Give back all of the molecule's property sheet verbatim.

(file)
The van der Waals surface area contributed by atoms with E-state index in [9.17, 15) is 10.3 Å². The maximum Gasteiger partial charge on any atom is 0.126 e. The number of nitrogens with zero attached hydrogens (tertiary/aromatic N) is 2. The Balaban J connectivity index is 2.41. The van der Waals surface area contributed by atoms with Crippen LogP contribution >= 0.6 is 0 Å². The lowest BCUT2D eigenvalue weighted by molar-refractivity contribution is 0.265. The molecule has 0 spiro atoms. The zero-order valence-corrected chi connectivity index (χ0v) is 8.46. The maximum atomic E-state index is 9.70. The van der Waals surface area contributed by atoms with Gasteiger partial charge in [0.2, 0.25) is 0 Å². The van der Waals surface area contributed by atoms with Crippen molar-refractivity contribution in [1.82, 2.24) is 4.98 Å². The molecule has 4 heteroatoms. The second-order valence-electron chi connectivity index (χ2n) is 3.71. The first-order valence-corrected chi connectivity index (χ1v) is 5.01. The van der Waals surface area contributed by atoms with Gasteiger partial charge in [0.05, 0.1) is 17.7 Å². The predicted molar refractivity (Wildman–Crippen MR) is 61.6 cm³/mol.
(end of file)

The van der Waals surface area contributed by atoms with E-state index in [9.17, 15) is 10.3 Å². The maximum Gasteiger partial charge on any atom is 0.126 e. The number of nitrogens with zero attached hydrogens (tertiary/aromatic N) is 2. The Balaban J connectivity index is 2.41. The van der Waals surface area contributed by atoms with Crippen LogP contribution >= 0.6 is 0 Å². The lowest BCUT2D eigenvalue weighted by molar-refractivity contribution is 0.265. The molecule has 0 spiro atoms. The zero-order valence-corrected chi connectivity index (χ0v) is 8.46. The maximum atomic E-state index is 9.70. The van der Waals surface area contributed by atoms with Gasteiger partial charge in [0.2, 0.25) is 0 Å². The van der Waals surface area contributed by atoms with Crippen molar-refractivity contribution in [1.82, 2.24) is 4.98 Å². The molecule has 4 heteroatoms. The second-order valence-electron chi connectivity index (χ2n) is 3.71. The first-order valence-corrected chi connectivity index (χ1v) is 5.01. The van der Waals surface area contributed by atoms with Gasteiger partial charge in [0.05, 0.1) is 17.7 Å². The predicted molar refractivity (Wildman–Crippen MR) is 61.6 cm³/mol.